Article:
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Final NTSB report concludes Citation pilot experienced spatial disorientation in 2021 crash into TN lake, killing 7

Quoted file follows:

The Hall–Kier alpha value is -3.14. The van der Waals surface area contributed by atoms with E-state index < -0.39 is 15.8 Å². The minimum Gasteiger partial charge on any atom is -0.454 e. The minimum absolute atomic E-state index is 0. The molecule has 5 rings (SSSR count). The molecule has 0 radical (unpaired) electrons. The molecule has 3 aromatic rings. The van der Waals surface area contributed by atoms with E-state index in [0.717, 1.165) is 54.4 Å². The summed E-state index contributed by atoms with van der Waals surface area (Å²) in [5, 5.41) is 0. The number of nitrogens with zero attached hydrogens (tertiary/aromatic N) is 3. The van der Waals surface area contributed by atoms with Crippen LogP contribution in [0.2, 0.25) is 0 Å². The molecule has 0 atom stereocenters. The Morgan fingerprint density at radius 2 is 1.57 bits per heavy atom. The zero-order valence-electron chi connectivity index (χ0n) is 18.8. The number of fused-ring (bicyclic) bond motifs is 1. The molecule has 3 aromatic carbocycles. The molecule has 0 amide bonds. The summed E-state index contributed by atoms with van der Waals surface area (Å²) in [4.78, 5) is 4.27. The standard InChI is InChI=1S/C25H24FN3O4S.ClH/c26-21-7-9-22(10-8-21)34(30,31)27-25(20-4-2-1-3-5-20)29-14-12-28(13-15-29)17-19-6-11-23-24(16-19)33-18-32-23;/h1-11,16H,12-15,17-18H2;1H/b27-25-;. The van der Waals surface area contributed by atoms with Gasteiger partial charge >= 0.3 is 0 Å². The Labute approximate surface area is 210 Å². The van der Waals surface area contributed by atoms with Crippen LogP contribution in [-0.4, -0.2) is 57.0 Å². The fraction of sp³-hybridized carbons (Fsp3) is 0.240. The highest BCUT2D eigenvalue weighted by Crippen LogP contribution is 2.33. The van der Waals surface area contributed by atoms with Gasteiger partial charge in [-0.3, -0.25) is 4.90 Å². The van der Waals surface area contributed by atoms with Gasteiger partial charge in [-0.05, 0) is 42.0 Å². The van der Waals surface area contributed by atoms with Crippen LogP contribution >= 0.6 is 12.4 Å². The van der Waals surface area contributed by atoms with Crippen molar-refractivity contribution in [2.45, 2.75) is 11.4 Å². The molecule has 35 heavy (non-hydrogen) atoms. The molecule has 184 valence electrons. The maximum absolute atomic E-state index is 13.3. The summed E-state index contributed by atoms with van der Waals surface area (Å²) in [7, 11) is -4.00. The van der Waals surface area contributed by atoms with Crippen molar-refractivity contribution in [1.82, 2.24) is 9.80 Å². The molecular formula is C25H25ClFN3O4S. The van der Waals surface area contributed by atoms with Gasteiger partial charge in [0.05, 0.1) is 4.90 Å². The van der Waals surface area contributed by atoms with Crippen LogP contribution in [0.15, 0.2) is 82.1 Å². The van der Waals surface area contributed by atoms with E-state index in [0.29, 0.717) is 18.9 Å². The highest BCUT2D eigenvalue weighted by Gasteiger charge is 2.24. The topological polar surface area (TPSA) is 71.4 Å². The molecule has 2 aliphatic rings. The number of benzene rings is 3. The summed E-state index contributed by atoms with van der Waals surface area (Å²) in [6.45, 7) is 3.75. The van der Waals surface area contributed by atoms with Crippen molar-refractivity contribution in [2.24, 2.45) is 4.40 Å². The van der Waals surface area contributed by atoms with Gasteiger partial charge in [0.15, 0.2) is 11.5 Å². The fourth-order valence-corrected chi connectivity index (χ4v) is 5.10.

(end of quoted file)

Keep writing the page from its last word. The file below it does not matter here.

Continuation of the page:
Photo of the accident plane by Alan Radeki, creative commons attribution 3.0 licenseOn May 29, 2021 the pilot flying a Cessna Citation I CE-501 (N66BK) lost control of the aircraft because of a type of spatial disorientation called somatogravic illusion and crashed into Lake Percy Priest shortly after takeoff, killing all seven on board. The Citation took off from Smyrna Airport (MQY) in Smyrna, Tennesse operating as a Part 91 flight. The pilot had filed an instrument flight rules flight plan, headed for Palm Beach International Airport (PBI). After being cleared for takeoff, the pilot was told to climb to and maintain 3,000 feet mean sea level (msl) and he initially read back the clearance as "at or above 3,000 feet" to which the controller corrected him, telling him to climb and maintain 3,000 feet instead. After takeoff, when the plane was about three miles north of the airport, the departure controller asked the pilot if the plane was "on frequency" and then after receiving a response instructed the pilot to turn right heading 130 degrees. The pilot did not acknowledge this, with the controller asking a minute later if he had copied the heading instruction. He responded with "130…Bravo Kilo."The flight path for the Citation A minute after this interaction the controller instructed him to climb and maintain 15,000 feet msl, but received no response. Multiple attempts were made to re-establish communications but there were no further responses, according to the report. Radar data shows that the pilot had contact with departure control until the time the radar track for the flight ended. Data revealed the plane had made a series of heading changes and several climbs and descents before entering a steep descending left turn. The last radar return showed the plane at an altitude of about 700 feet msl and descending at a rate of 31,000 fpm (feet per minute) on a heading of 090 degrees. This led the NTSB to believe the pilot was suffering from special disorientation. From the flight track data, the NTSB knew the plane entered the clouds and made frequent heading changes with climbs and descents before the final descending left turn. This maneuvering is often associated with a type of special disorientation called somatogravic illusion. A somatogravic illusion is a rapid acceleration that can produce the illusion of being in a nose-high altitude even when flying a straight and level flight. This illusion can prompt a pilot to lower the nose and enter a dive, or when in a deceleration have the opposite effect, thinking you are in a dive and raising the nose.RELATED STORY:9 Optical Illusions Every Pilot Should Watch For Because of the special disorientation, the pilot likely did not use his instrumentation during his takeoff and climb. This could have caused him to experience a high workload managing the flight profile and had an adverse effect on his flight performance. When the plane entered a high acceleration at an unusual altitude and entered into the descending left turn, the pilot was likely unable to recover. Witnesses fishing in the lake heard the sound of a jet before seeing the plane impact the lake straight down, with the nose hitting the water first. One witness described hearing an "extreme vertical acceleration for about 3-4 seconds" followed by a "boom" the report noted the witness described the plane sounding like a military jet. One witness also reported a very low ceiling mist at the time of the crash. Weather reported at MQY was wind from 310 degrees at ten knots, visibility of ten miles, overcast ceiling of 1,300 feet, temperature at about 57 degrees Fahrenheit, a dewpoint of 53 degrees Fahrenheit and a barometric altimeter setting of 30.04 in Hg. The pilot had a commercial pilot certificate with ratings for airplane single-engine and multiengine land and instrument airplanes. He also held a private pilot certificate with a rotorcraft-helicopter rating. The last FAA second-class medical certificate issued for the pilot was on Nov. 12, 2019 with a limitation ordering him to wear corrective lenses. He was not on any medication and had no known medical conditions at the time of the crash. He had logged 1,680.5 flight hours and of the total number of hours, 83 were in the accident plane. There were 39.8 hours of total instrument flight experience and 5.9 in the accident airplane. A previous flight instructor noted that he saw no issues with the pilot's ability to operate in instrument meteorological conditions (IMC) but he was more familiar with the navigation system installed on another plane he owned than the system on the accident plane. He had a check-ride with a designated pilot examiner (DPE) on March 11, 2020 and the DPE stated he had full confidence in the pilot's ability to operate the Citation in IMC. According to the logbook, the pilot had flown with another pilot on several occasions before obtaining his type rating. The other pilot said the accident pilot did not have issues operating the Citation or running through the checklist, but noted he struggled when operating in IMC and when using autopilot on the plane, saying it was a "...bit complicated and caused the pilot confusion." The report said the other pilot said in an interview that the accident pilot was "weak" when it came to flying IMC and often struggled with instrument approaches outside of his local flying area if he did not receive radar vectors onto an approach. He also stated that the accident pilot relied on his iPad to help him understand "time in space" and was told he was not proficient enough to operate in certain cities, like New York or Los Angeles. There was a pilot-rated passenger on board who had earned a commercial pilot certificate and rating for airplane multiengine land just two days before the accident. He only had a total of 310 flight hours on his FAA Airman certificate and/or rating application. He also held an instrument rating on his commercial pilot certificate and had private pilot certificate privilege ratings for airplane single-engine land and rotorcraft-helicopter. His last third-class medical certificate was issued on Nov. 16, 2017 and he was not type-rated for the Citation. The plane impacted two to eight-foot-deep water and was consistent with a plane traveling at a high rate of speed when it hit the water. A water sonar was used to find larger pieces of wreckage and underwater divers felt for debris. There was poor visibility and deep mud/silt on the lakebed that impeded the recovery process. About two-thirds of the wreckage was recovered, including the main cabin door, both engines, parts of the main cabin windows, all three landing gear and sections of both wings. Pieces recovered were examined and it was determined the plane was functioning normally, due to not finding a source of malfunction or failure or inconclusive findings. A simulation of the flight was performed and it was determined based on simulation calculations that the pilot could have perceived the aircraft as nose-up rather than nose-down during the descents. It was also found to be possible for the roll angle to have felt less extreme than it was. Because of the pitch and roll motions and the frequent changes in acceleration and deceleration, the pilot's vestibular system which allows the inner ear to have a sense of balance and spatial orientation, might have been disrupted. When this happens, it can be difficult to distinguish between load factors due to motion versus those due to gravity. The inner ear alone is unable to differentiate between a tilt and an acceleration and other factors like visual cues are needed. The instrument-rated pilot likely had limited visual cues due to the instrument meteorological conditions. The FAA's Pilot's Handbook of Aeronautical Knowledge states that "a rapid acceleration, such as experienced during takeoff, stimulates the otolith organs in the same way as tilting the head backward." "This action may create what is known as the "somatogravic illusion" of being in a nose-up attitude, especially in conditions with poor visual references. The disoriented pilot may push the aircraft into a nose-low or dive attitude. A rapid deceleration by quick reduction of the throttle(s) can have the opposite effect, with the disoriented pilot pulling the aircraft into a nose-up or stall attitude."